Pebbletossers—Start a ripple of giving! Their mission is to empower and equip youth to lead through service. Ahhh…don’t you just love that?

Plywood Presents—Get your tickets now—ATL Ideas! A festival of all things good!

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Mission Driven Monday--Amanda White

Meet Amanda White!

What does it REALLY mean to find meaning and purpose in your life?

Today, Amanda and I addressed one of the biggest tensions we have as moms: Am I JUST a mom? Is that enough? Who am I and how do I navigate this changing, crazy world?

“I start fast.”
”I work hard.”
”I finish strong.”

That's Amanda White in a nutshell.

She's a writer, blogger, mom, and empathetic friend. Today, she's your friend too! I loved talking about what she's learning and how she's growing. Seriously, y'all, there's so much wisdom jam-packed into this episode. Don't miss it. Follow your mission, not the madness.

Until the day when God will deign to reveal the future to man, all human wisdom is contained in these two words,—‘Wait and hope.’
— Alexandre Dumas--The Count of Monte Cristo

Important Links from this Episode:

Oh Amanda: Helping You Impress God’s Word on Your Kids’ Hearts

Truth in the Tinsel: Experience the Christmas story with your kids

A Sense of the Resurrection: An Easter experience for families

The Disciplines of the Christian Life by Eric Liddell. ”I believe God made me for a purpose. But He also made me fast, and when I run, I feel His pleasure.”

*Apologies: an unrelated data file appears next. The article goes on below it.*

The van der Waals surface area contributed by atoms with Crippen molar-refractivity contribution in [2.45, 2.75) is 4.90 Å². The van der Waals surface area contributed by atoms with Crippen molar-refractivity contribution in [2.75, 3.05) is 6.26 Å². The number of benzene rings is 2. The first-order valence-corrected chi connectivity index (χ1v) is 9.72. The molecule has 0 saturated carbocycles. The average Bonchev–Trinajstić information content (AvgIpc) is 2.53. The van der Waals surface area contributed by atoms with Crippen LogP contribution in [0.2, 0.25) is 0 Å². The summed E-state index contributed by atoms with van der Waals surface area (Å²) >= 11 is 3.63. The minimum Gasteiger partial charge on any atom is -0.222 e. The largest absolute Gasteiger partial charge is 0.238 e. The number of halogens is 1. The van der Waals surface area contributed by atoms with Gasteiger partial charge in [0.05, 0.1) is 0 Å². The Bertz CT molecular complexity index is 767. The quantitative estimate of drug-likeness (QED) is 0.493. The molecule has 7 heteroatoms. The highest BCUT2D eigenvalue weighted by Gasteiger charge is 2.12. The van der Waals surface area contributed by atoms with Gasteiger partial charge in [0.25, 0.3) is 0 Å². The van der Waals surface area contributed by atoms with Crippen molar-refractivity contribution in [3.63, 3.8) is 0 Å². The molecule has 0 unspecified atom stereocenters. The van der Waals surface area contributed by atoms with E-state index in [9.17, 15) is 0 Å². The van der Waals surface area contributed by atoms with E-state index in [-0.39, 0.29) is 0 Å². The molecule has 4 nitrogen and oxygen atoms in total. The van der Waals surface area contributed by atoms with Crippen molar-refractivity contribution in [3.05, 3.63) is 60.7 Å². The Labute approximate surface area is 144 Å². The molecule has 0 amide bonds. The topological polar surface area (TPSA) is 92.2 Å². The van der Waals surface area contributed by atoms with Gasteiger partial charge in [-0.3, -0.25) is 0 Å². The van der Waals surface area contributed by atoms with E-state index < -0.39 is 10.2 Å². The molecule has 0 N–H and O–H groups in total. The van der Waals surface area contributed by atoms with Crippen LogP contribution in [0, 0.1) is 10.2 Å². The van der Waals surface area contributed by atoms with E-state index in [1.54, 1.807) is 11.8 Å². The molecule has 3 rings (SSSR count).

We Choose Virtues: Inspiring Character that Lasts

The Road Back to You: An Enneagram journey of self-discovery

We have this as a sure and steadfast anchor of the soul, a hope that enters into the inner place .... Rest in God alone, O my soul, for my hope comes from Him.—Hebrews 6:19

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Mission Driven Monday--Pamela Barba

Meet Pamela Barba!

In addition to about 100 other wonderful things, Pamela Barba is the founder of Vamos Ladies, a coaching and branding studio for Latinx women. She helps women communicate their value and earn more money. Talk about being mission driven! There's a word that comes to mind when I think of Pamela, and it's CLARITY. Not only does she know who she is--strong and capable and worthy, but she also helps other people understand who they are. And that's how you bring business to life. She literally puts LIFE into your business! Thanks, Pamela, for following your mission not the madness. And Happy 30th Birthday!

Important Links from this Episode:

Connect with Vamos Ladies

Meet Pamela Barba

More about the Enneagram Personality Test

A question to think about: Are you focused more on where you’re BELONGING or on who you are BECOMING?

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Mission Driven Monday--Amber Pert

Meet Amber Pert!

Amber Pert helps turn young dreamers into real-life doers. Her Navigator book series chronicles how leaders across a range of disciplines built their brands. Amber is passionate about purpose, and she brings it to life through the inspiring words she shares with young leaders. I loved hearing about her vision for the future because kids truly ARE our future. Experience is a great teacher, but for young people--learning from the experiences of others is EVEN BETTER. Follow your mission, not the madness.

Important Links from this Episode:

Wellspring Crew—Information and Navigator Book Series

Book she recommends: Measure What Matters

And a book I recommend: Barking to the Choir by Father Gregory Boyle

Millennials and Money

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Mission Driven Monday--Abbey Glass

Meet Abbey Glass!

When you were a little girl, did you ever make clothes for your Barbies or baby dolls? Did you spend hours drawing fashions in a notebook? Abbey Glass is a maker, too. For as long as she can remember, she's been making things. Today, she is the owner of Abbey Glass Studio, a fashion design and manufacturing house located in Atlanta, Georgia. But that's not all she does. Abbey is motivated, driven, and committed to pursuing the biggest challenges she possibly can.